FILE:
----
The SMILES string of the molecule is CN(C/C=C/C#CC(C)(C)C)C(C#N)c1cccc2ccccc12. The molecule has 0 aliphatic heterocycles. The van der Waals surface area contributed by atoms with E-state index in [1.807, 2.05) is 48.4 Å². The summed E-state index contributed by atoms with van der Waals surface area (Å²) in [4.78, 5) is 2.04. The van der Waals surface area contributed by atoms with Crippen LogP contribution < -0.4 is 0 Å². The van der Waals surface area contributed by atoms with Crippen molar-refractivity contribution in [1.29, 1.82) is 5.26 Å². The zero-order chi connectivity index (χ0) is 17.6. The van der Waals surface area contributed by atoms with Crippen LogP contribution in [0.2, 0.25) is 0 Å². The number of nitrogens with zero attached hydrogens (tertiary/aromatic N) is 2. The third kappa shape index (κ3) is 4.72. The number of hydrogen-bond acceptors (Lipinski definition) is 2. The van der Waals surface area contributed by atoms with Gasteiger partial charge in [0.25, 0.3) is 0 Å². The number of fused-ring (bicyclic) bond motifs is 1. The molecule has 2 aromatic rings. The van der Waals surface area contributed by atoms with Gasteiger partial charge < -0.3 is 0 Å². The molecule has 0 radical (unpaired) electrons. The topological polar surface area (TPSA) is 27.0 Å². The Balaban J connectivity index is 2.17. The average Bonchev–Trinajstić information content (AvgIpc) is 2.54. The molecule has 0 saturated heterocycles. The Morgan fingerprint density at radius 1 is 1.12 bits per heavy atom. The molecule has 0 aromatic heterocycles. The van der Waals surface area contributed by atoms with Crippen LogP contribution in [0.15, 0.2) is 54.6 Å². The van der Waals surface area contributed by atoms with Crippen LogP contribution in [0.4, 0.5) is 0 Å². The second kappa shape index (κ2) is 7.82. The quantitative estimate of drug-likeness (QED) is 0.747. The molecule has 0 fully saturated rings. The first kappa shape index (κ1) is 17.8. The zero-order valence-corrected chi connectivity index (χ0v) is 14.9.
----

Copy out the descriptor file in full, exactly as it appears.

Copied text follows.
The SMILES string of the molecule is CN(C/C=C/C#CC(C)(C)C)C(C#N)c1cccc2ccccc12. The molecule has 0 aliphatic heterocycles. The van der Waals surface area contributed by atoms with E-state index in [1.807, 2.05) is 48.4 Å². The summed E-state index contributed by atoms with van der Waals surface area (Å²) in [4.78, 5) is 2.04. The van der Waals surface area contributed by atoms with Crippen LogP contribution < -0.4 is 0 Å². The van der Waals surface area contributed by atoms with Crippen molar-refractivity contribution in [1.29, 1.82) is 5.26 Å². The zero-order chi connectivity index (χ0) is 17.6. The van der Waals surface area contributed by atoms with Crippen LogP contribution in [0.2, 0.25) is 0 Å². The number of nitrogens with zero attached hydrogens (tertiary/aromatic N) is 2. The third kappa shape index (κ3) is 4.72. The number of hydrogen-bond acceptors (Lipinski definition) is 2. The van der Waals surface area contributed by atoms with Gasteiger partial charge in [0.25, 0.3) is 0 Å². The number of fused-ring (bicyclic) bond motifs is 1. The molecule has 2 aromatic rings. The van der Waals surface area contributed by atoms with Gasteiger partial charge < -0.3 is 0 Å². The molecule has 0 radical (unpaired) electrons. The topological polar surface area (TPSA) is 27.0 Å². The Balaban J connectivity index is 2.17. The average Bonchev–Trinajstić information content (AvgIpc) is 2.54. The molecule has 0 saturated heterocycles. The Morgan fingerprint density at radius 1 is 1.12 bits per heavy atom. The molecule has 0 aromatic heterocycles. The van der Waals surface area contributed by atoms with Crippen LogP contribution in [0.15, 0.2) is 54.6 Å². The van der Waals surface area contributed by atoms with Crippen LogP contribution in [0.4, 0.5) is 0 Å². The second kappa shape index (κ2) is 7.82. The quantitative estimate of drug-likeness (QED) is 0.747. The molecule has 0 fully saturated rings. The first kappa shape index (κ1) is 17.8. The zero-order valence-corrected chi connectivity index (χ0v) is 14.9.